Multiple flaws in pre-installed app on Xiaomi phones impacted 150m users
April 5, 2019
Security researchers at Check Point have discovered multiple security vulnerabilities in a pre-installed security app in Xiaomi phones which exposed over 150 million Xiaomi phone users across the world to cyber attacks.
These flaws were discovered in ‘Guard Provider’ which is incidentally a security app pre-installed in all Xiaomi phones and cannot be deleted by users. According to Check Point researchers, the use of multiple SDKs within the same app and the unsecured nature of the network traffic to and from Guard Provider allowed an attacker to carry out Man-in-the-Middle (MiTM) attacks.
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"Due to the unsecured nature of the network traffic to and from Guard Provider and the use of multiple SDKs within the same app, a threat actor could connect to the same Wi-Fi network as the victim and carry out a Man-in-the-Middle (MiTM) attack. Due to gaps in communication between the multiple SDKs, the attacker could then inject any rogue code he chooses such as password stealing, ransomware, tracking or any other kind of malware," the researchers said in a blog post.
They said that the use of multiple SDKs (software development kits) within an app is not advisable as the same makes the app more susceptible to problems such as crashes, viruses, malware, privacy breaches, battery drain, slowdown, and many other problems.
At the same time, a problem in an SKD can compromise the protection of other SDKs within the same app and the private storage data of one SDK can be accessed by other SDKs within the same app. Despite such risks, a modern mobile app has around 18 SDKs on average, leaving organisations and users exposed to hacking attacks.
Multiple SDKs complicated app security in Xiaomi phones
Describing the vulnerability in 'Guard Provider' app in Xiaomi phones, the researchers said that if a Xiaomi device user sets Avast as the default antivirus scanner, the Avast app periodically downloads the avast-android-vps-v4-release.apk APK file to Guard Provider’s private directory. The APK file is then loaded and executed by Avast SDK before the device is scanned.
However, since the update mechanism uses an unsecured HTTP connection to download the APK file, an attacker can carry out a man-in-the-middle attack to detect the timing of the Avast update and predict what the disk’s APK file name will be next. This way, the attacker is able to prevent future Avast updates by responding with a “404 error” to requests made via HTTP.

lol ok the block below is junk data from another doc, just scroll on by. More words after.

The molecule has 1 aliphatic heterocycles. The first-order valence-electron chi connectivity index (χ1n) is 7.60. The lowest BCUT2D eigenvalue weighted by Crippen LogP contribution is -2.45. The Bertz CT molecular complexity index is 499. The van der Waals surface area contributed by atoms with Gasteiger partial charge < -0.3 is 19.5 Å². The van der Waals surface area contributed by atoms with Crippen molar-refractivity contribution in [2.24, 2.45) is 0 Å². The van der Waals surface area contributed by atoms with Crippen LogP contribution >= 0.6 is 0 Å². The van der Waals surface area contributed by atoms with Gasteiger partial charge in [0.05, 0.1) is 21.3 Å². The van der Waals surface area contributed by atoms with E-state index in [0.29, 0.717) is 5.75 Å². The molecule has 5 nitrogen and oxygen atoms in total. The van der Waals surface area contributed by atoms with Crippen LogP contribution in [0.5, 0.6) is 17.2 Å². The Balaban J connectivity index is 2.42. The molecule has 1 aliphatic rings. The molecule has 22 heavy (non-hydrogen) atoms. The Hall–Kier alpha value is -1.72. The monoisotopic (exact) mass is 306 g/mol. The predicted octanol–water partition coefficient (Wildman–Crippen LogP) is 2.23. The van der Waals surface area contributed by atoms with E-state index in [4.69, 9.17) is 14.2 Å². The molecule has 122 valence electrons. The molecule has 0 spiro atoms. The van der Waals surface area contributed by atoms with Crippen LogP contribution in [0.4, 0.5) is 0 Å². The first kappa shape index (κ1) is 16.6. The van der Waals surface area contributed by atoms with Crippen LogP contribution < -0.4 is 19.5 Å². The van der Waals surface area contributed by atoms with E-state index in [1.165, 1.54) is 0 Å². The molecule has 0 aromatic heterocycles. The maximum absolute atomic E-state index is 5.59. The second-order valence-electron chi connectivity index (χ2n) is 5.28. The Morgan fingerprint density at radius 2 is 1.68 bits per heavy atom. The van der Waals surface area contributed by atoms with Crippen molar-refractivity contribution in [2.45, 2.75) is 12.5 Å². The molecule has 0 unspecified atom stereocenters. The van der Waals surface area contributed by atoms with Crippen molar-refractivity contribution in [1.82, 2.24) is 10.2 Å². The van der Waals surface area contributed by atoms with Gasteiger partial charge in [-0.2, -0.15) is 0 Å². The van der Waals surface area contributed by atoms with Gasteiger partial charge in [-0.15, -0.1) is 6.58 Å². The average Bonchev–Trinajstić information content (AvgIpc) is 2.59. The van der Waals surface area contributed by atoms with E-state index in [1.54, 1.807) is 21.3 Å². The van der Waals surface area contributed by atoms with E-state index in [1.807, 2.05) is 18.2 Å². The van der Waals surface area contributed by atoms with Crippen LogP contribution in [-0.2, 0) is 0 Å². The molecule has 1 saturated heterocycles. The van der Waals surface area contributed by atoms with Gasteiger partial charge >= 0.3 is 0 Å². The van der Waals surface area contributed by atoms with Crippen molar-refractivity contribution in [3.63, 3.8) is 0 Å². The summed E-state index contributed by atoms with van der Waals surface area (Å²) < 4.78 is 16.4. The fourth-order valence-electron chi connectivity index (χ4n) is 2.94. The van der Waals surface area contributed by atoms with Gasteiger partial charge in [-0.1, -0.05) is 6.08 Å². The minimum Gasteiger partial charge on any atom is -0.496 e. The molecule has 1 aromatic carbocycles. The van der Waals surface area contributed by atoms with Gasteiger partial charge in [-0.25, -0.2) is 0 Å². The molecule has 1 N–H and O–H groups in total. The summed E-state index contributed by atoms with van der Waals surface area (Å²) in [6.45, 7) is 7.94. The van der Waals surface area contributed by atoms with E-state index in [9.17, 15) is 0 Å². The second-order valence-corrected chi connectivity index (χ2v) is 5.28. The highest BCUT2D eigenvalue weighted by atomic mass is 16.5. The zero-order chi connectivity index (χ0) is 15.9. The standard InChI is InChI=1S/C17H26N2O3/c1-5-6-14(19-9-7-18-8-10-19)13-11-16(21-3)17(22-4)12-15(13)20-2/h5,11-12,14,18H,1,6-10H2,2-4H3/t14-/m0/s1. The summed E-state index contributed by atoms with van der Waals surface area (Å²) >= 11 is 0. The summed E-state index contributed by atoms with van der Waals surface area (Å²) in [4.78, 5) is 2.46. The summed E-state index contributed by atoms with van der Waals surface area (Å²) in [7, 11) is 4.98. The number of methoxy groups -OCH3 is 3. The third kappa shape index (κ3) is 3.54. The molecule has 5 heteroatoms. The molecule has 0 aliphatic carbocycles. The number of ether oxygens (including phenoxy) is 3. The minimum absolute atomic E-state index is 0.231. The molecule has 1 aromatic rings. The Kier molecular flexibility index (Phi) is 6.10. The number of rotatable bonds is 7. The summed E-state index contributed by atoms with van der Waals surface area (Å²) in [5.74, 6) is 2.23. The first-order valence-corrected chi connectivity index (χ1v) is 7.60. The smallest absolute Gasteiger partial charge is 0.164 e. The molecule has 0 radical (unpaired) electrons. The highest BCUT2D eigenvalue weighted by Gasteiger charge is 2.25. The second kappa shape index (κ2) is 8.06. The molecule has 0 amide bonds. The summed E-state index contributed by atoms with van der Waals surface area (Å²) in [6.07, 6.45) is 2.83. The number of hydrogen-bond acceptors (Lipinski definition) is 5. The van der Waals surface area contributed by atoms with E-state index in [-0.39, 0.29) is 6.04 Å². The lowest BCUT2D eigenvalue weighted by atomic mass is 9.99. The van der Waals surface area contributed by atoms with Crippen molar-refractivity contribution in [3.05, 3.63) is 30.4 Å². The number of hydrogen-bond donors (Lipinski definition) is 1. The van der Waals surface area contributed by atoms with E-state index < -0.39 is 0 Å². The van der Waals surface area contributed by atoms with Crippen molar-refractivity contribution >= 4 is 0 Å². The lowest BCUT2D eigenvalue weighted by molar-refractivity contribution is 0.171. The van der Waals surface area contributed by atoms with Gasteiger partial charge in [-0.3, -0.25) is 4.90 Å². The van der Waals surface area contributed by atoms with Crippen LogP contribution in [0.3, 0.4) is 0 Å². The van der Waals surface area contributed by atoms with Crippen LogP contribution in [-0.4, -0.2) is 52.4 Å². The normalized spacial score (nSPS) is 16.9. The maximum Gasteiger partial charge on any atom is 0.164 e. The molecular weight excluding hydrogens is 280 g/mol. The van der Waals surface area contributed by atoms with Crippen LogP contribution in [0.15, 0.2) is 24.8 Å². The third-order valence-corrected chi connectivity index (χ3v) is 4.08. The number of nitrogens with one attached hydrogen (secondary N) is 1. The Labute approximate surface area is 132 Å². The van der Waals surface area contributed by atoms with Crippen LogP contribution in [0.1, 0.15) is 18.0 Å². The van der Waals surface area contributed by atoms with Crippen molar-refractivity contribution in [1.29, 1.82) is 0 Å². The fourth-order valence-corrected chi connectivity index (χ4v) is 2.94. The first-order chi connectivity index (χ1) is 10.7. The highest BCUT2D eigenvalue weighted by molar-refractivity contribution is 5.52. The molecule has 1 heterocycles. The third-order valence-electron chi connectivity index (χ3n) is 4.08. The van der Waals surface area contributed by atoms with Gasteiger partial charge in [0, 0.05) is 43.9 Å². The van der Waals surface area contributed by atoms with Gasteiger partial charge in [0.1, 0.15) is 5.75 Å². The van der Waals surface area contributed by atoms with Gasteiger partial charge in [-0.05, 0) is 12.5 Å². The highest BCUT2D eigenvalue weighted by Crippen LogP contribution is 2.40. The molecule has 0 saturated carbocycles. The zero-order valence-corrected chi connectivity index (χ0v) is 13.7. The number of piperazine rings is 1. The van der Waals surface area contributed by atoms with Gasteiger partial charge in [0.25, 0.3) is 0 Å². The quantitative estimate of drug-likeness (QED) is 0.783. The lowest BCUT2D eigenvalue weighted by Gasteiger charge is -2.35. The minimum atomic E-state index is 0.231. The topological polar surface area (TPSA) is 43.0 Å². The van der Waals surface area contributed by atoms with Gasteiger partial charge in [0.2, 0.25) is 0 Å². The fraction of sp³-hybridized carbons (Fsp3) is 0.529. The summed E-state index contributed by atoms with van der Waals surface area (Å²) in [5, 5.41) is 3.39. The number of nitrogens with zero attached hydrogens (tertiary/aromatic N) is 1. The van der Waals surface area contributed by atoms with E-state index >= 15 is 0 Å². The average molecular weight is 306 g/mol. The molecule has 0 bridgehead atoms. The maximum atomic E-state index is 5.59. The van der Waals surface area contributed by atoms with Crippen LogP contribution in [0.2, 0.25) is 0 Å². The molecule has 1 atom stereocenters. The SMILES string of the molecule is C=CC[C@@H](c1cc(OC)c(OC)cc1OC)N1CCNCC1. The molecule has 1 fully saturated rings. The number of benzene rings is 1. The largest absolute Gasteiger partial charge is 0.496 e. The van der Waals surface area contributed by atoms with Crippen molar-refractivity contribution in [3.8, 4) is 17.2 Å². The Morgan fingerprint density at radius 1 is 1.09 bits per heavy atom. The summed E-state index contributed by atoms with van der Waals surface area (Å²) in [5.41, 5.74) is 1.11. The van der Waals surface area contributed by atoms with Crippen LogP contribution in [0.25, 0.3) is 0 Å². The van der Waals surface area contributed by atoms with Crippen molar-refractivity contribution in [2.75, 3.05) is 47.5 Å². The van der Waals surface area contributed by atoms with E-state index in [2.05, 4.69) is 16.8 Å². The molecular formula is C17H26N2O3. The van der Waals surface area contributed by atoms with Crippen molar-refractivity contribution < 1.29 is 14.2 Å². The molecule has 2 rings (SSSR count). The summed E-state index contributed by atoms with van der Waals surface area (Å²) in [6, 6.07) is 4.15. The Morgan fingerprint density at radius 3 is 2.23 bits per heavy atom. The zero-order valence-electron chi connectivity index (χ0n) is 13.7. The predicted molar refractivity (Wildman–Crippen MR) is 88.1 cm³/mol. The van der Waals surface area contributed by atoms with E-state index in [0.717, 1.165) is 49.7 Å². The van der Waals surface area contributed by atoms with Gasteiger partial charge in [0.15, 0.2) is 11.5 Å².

If the user switches over to AVL Anti-Virus as the default antivirus app, AVL downloads the archive of signatures indicated in the read_update_url field and decompresses it to the Guard Provider directory. However, since download takes place through an unsecured HTTP connection, an attacker can change the content of the .conf file and then use a crafted archive to overwrite any file in the app’s sandbox, including files related to another SDK.
"The attack is successful because the previous Avast update’s signature file was not verified before loading and Guard Provider has already checked it the first time it was downloaded. It thus assumes there is no reason to verify it again. In this way, the crafted malicious file can be downloaded and run as he has essentially sneaked around the guard’s back.
"The attack scenario also illustrates the dangers of using multiple SDKs in one app. While minor bugs in each individual SDK can often be a standalone issue, when multiple SDKs are implemented within the same app it is likely that even more critical vulnerabilities will not be far off," the researchers added. The flaws were subsequently patched by Xiaomi upon being reported by Check Point researchers.
Commenting on the discovery of such flaws in Xiaomi devices, Andrew van der Stock, senior principal consultant at Synopsys, said that phone manufacturers and software providers have a special responsibility to employ security reviews, supply chain security management, and ensure that any such applications that cannot be removed from the phone are truly safe.
"The reality is that for most consumers, Android One phones, which have a stock Android experience are likely to be an excellent choice, as there is no additional software, and Google provides timely security updates for the support period of the phone," he added.
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